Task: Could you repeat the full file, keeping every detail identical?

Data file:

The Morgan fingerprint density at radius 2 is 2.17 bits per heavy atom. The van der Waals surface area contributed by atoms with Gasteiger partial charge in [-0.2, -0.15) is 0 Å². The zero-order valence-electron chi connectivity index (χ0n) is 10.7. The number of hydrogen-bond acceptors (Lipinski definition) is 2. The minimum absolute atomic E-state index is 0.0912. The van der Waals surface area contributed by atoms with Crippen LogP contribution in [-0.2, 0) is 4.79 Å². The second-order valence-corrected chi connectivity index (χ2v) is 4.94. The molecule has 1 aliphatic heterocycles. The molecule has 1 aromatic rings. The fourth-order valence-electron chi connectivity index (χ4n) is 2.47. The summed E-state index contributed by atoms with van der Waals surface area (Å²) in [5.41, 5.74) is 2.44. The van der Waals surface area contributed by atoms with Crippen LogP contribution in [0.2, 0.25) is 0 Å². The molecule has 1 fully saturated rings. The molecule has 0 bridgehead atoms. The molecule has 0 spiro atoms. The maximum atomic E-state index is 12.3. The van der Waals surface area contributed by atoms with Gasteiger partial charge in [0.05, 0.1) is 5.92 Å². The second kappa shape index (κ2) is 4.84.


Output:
The Morgan fingerprint density at radius 2 is 2.17 bits per heavy atom. The van der Waals surface area contributed by atoms with Gasteiger partial charge in [-0.2, -0.15) is 0 Å². The zero-order valence-electron chi connectivity index (χ0n) is 10.7. The number of hydrogen-bond acceptors (Lipinski definition) is 2. The minimum absolute atomic E-state index is 0.0912. The van der Waals surface area contributed by atoms with Crippen LogP contribution in [-0.2, 0) is 4.79 Å². The second-order valence-corrected chi connectivity index (χ2v) is 4.94. The molecule has 1 aliphatic heterocycles. The molecule has 1 aromatic rings. The fourth-order valence-electron chi connectivity index (χ4n) is 2.47. The summed E-state index contributed by atoms with van der Waals surface area (Å²) in [5.41, 5.74) is 2.44. The van der Waals surface area contributed by atoms with Crippen LogP contribution in [0.2, 0.25) is 0 Å². The molecule has 1 fully saturated rings. The molecule has 0 bridgehead atoms. The molecule has 0 spiro atoms. The maximum atomic E-state index is 12.3. The van der Waals surface area contributed by atoms with Gasteiger partial charge in [0.05, 0.1) is 5.92 Å². The second kappa shape index (κ2) is 4.84.